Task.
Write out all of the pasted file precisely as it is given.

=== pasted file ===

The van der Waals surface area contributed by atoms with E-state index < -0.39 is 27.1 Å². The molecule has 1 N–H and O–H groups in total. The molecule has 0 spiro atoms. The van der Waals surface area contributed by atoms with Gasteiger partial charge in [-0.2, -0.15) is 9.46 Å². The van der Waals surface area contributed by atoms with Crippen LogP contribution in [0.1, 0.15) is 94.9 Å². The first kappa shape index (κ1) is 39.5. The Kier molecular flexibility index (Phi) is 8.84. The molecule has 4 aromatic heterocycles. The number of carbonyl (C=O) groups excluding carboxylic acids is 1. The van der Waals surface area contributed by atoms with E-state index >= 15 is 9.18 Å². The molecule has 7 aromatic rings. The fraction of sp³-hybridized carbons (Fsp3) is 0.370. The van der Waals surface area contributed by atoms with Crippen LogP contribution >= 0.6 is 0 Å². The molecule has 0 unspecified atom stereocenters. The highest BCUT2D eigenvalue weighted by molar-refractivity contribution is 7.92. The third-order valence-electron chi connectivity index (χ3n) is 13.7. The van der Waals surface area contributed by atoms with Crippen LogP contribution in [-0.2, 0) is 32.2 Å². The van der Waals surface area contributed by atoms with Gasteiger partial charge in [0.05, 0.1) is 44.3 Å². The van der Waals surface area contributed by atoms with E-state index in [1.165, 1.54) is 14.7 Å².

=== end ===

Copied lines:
The van der Waals surface area contributed by atoms with E-state index < -0.39 is 27.1 Å². The molecule has 1 N–H and O–H groups in total. The molecule has 0 spiro atoms. The van der Waals surface area contributed by atoms with Gasteiger partial charge in [-0.2, -0.15) is 9.46 Å². The van der Waals surface area contributed by atoms with Crippen LogP contribution in [0.1, 0.15) is 94.9 Å². The first kappa shape index (κ1) is 39.5. The Kier molecular flexibility index (Phi) is 8.84. The molecule has 4 aromatic heterocycles. The number of carbonyl (C=O) groups excluding carboxylic acids is 1. The van der Waals surface area contributed by atoms with E-state index >= 15 is 9.18 Å². The molecule has 7 aromatic rings. The fraction of sp³-hybridized carbons (Fsp3) is 0.370. The van der Waals surface area contributed by atoms with Crippen LogP contribution >= 0.6 is 0 Å². The molecule has 0 unspecified atom stereocenters. The highest BCUT2D eigenvalue weighted by molar-refractivity contribution is 7.92. The third-order valence-electron chi connectivity index (χ3n) is 13.7. The van der Waals surface area contributed by atoms with Crippen LogP contribution in [-0.2, 0) is 32.2 Å². The van der Waals surface area contributed by atoms with Gasteiger partial charge in [0.05, 0.1) is 44.3 Å². The van der Waals surface area contributed by atoms with E-state index in [1.165, 1.54) is 14.7 Å².